To get to the bird hide we had to cross a sinuous boardwalk between stands of alder and willow all contentedly immersing their feet in the water.

There were two people inside the hide already watching the birds. I barked a greeting but Julie quickly silenced me so as not to disturb the birds.

Julie opened the slats and we were amazed to see so many birds wading and swimming in water-filled fields, stretching out before us in all directions.

The sky was alive to the music of their calls – lapwings, shovelers and pintails joined song whilst the geese and swans contributed percussion to the mix as, once again, spooked by a helicopter, they rose into the air ‘en masse’ saturating the afternoon sky.

The canal, which is only a short distance from the River Severn, once allowed the movement of coal from South Wales to Cheltenham. Now its proximity affords the estuarine migrants an additional stopping off point.

With so many birds, it is no wonder that we dogs need to stay on our leads. Some of these birds have travelled such long distances that they really need time to refuel and gain energy.

We returned to the muddy path and we slipped and slid our way back to a bridge that crossed the canal.

As we trudged our way along the canal path the warm sweet smell of bonfire filtered into or noses.

We had noticed a band of people busily working as we had set out on our walk and, seeing the truck in the car park, I realised that they must be volunteers for the Gloucestershire Wildlife Trust. They were very busy – cutting, sawing and clearing vegetation and looking after this special place.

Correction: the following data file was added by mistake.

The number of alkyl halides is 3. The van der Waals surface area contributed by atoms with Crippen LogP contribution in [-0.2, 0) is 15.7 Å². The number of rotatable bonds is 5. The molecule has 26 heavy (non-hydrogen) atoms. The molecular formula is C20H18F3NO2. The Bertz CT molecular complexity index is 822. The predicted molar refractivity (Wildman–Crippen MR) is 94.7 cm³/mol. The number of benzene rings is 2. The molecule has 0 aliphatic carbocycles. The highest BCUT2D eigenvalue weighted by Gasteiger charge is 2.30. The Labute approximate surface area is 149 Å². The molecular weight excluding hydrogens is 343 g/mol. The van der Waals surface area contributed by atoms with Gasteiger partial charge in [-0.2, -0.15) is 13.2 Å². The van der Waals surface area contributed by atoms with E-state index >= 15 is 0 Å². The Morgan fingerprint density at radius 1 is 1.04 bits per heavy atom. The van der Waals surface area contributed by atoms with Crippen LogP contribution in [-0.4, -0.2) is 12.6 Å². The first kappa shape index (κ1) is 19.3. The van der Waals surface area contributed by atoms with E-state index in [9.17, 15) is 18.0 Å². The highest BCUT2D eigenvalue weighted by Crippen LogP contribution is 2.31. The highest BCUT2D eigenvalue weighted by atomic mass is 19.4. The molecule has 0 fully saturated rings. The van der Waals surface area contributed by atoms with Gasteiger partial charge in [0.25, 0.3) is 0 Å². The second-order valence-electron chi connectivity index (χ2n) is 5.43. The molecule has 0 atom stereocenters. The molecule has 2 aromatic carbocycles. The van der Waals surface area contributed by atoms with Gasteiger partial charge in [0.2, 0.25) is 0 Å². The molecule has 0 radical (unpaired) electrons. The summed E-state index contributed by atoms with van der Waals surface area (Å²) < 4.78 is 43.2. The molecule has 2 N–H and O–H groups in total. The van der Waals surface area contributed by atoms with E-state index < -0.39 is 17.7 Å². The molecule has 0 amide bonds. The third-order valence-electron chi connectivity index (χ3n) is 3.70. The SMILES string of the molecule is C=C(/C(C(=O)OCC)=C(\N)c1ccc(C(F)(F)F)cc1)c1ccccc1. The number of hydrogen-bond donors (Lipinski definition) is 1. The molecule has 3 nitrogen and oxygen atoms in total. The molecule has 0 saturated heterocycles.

Coombe Hill Canal is a very special place for all kinds of reasons. Apart from the birds, it is home to an amazing assemblage of invertebrates - especially beetles. You can find click beetles, ground beetles and long horn beetles all living here and they all rely on the wetland vegetation at the side of the canal path for food and shelter.

There are also at least seventeen species of dragonflies and damselflies that live here too.

The weather seemed much too cold to see dragonflies, and the ground much too sodden and muddy to see any beetles today - We will definitely need to come back in the summer.

By the time we reached the bonfires, the people had gone but a few discarded items of clothing and equipment suggested that the work party was not quite finished. The bonfires glowed hot and white as the fire burnt through the cut vegetation. Shep was mesmerised by the curling tongues of smoke but neither of us went too close.

Meanwhile, in the canal, two upended male mallards exposed their bottoms to the air balancing themselves with their orange paddle feet.

A rapid chirruping sound alerted us to a tiny wren flitting out of the reeds into tree cover on the other side of the canal.

The trees were silhouetted against a pale coral sky, many of them seasonally weighed down by huge globes of mistletoe.

It is strange to think how busy this stretch of water would have been two hundred years ago – but now, abandoned by industry and commerce, it has come into its own as an idyllic haven for a vast assemblage of different wildlife.